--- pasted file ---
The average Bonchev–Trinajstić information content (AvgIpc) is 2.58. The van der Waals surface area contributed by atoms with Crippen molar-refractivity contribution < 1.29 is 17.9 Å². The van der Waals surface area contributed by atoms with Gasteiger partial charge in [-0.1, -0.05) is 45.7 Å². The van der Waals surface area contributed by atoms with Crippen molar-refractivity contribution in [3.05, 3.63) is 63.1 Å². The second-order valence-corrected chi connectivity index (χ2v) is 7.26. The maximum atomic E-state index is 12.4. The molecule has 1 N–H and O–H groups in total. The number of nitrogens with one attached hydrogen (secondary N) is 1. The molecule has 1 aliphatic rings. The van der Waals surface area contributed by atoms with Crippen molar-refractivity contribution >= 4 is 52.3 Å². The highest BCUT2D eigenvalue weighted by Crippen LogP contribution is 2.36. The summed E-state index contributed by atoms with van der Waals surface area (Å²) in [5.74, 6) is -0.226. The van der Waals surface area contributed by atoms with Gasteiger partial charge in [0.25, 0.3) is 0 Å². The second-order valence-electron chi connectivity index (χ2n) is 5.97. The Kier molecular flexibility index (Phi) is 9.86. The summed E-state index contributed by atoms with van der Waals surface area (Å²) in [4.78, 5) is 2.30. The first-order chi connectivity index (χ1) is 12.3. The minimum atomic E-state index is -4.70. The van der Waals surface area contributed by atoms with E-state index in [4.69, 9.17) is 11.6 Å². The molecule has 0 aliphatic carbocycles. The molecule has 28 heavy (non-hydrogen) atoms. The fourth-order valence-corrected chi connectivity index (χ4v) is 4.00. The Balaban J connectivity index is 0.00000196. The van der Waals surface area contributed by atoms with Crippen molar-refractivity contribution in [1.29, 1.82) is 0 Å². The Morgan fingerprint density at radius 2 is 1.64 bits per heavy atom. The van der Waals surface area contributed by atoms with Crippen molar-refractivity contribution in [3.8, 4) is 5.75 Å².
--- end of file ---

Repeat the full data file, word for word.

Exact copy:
The average Bonchev–Trinajstić information content (AvgIpc) is 2.58. The van der Waals surface area contributed by atoms with Crippen molar-refractivity contribution < 1.29 is 17.9 Å². The van der Waals surface area contributed by atoms with Gasteiger partial charge in [-0.1, -0.05) is 45.7 Å². The van der Waals surface area contributed by atoms with Crippen molar-refractivity contribution in [3.05, 3.63) is 63.1 Å². The second-order valence-corrected chi connectivity index (χ2v) is 7.26. The maximum atomic E-state index is 12.4. The molecule has 1 N–H and O–H groups in total. The number of nitrogens with one attached hydrogen (secondary N) is 1. The molecule has 1 aliphatic rings. The van der Waals surface area contributed by atoms with Crippen molar-refractivity contribution >= 4 is 52.3 Å². The highest BCUT2D eigenvalue weighted by Crippen LogP contribution is 2.36. The summed E-state index contributed by atoms with van der Waals surface area (Å²) in [5.74, 6) is -0.226. The van der Waals surface area contributed by atoms with Gasteiger partial charge in [0.25, 0.3) is 0 Å². The second-order valence-electron chi connectivity index (χ2n) is 5.97. The Kier molecular flexibility index (Phi) is 9.86. The summed E-state index contributed by atoms with van der Waals surface area (Å²) in [4.78, 5) is 2.30. The first-order chi connectivity index (χ1) is 12.3. The minimum atomic E-state index is -4.70. The van der Waals surface area contributed by atoms with E-state index in [4.69, 9.17) is 11.6 Å². The molecule has 0 aliphatic carbocycles. The molecule has 28 heavy (non-hydrogen) atoms. The fourth-order valence-corrected chi connectivity index (χ4v) is 4.00. The Balaban J connectivity index is 0.00000196. The van der Waals surface area contributed by atoms with Crippen molar-refractivity contribution in [1.29, 1.82) is 0 Å². The Morgan fingerprint density at radius 2 is 1.64 bits per heavy atom. The van der Waals surface area contributed by atoms with Crippen molar-refractivity contribution in [3.8, 4) is 5.75 Å².